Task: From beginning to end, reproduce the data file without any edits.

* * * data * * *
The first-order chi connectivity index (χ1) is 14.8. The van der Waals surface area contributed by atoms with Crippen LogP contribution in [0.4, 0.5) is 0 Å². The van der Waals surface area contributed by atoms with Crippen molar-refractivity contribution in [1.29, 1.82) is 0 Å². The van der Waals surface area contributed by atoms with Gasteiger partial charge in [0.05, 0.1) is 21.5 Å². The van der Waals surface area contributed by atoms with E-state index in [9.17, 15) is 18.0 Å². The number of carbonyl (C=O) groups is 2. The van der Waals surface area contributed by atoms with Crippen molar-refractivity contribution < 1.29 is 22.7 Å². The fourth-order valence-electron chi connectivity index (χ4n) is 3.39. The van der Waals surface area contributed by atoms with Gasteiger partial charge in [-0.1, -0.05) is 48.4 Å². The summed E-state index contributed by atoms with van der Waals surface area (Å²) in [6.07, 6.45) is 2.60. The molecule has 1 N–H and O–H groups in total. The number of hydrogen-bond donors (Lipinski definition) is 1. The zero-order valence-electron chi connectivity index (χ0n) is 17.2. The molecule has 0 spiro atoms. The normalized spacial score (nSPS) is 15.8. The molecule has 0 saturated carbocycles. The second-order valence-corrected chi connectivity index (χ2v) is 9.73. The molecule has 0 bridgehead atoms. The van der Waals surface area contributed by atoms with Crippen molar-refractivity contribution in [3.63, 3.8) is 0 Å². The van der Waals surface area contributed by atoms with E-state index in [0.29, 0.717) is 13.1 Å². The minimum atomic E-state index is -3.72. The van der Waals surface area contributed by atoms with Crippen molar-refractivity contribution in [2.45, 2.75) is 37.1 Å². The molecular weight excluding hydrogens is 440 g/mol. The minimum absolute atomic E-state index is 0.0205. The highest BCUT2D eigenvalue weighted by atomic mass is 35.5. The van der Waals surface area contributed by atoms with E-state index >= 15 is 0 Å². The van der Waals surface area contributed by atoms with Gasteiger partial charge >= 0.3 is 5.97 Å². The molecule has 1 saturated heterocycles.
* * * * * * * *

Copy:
The first-order chi connectivity index (χ1) is 14.8. The van der Waals surface area contributed by atoms with Crippen LogP contribution in [0.4, 0.5) is 0 Å². The van der Waals surface area contributed by atoms with Crippen molar-refractivity contribution in [1.29, 1.82) is 0 Å². The van der Waals surface area contributed by atoms with Gasteiger partial charge in [0.05, 0.1) is 21.5 Å². The van der Waals surface area contributed by atoms with E-state index in [9.17, 15) is 18.0 Å². The number of carbonyl (C=O) groups is 2. The van der Waals surface area contributed by atoms with Crippen molar-refractivity contribution < 1.29 is 22.7 Å². The fourth-order valence-electron chi connectivity index (χ4n) is 3.39. The van der Waals surface area contributed by atoms with Gasteiger partial charge in [-0.1, -0.05) is 48.4 Å². The summed E-state index contributed by atoms with van der Waals surface area (Å²) in [6.07, 6.45) is 2.60. The molecule has 1 N–H and O–H groups in total. The number of hydrogen-bond donors (Lipinski definition) is 1. The zero-order valence-electron chi connectivity index (χ0n) is 17.2. The molecule has 0 spiro atoms. The normalized spacial score (nSPS) is 15.8. The molecule has 0 saturated carbocycles. The second-order valence-corrected chi connectivity index (χ2v) is 9.73. The molecule has 0 bridgehead atoms. The van der Waals surface area contributed by atoms with Crippen molar-refractivity contribution in [3.63, 3.8) is 0 Å². The van der Waals surface area contributed by atoms with E-state index in [0.29, 0.717) is 13.1 Å². The minimum atomic E-state index is -3.72. The van der Waals surface area contributed by atoms with Crippen molar-refractivity contribution in [2.45, 2.75) is 37.1 Å². The molecular weight excluding hydrogens is 440 g/mol. The minimum absolute atomic E-state index is 0.0205. The highest BCUT2D eigenvalue weighted by atomic mass is 35.5. The van der Waals surface area contributed by atoms with E-state index >= 15 is 0 Å². The van der Waals surface area contributed by atoms with Gasteiger partial charge >= 0.3 is 5.97 Å². The molecule has 1 saturated heterocycles.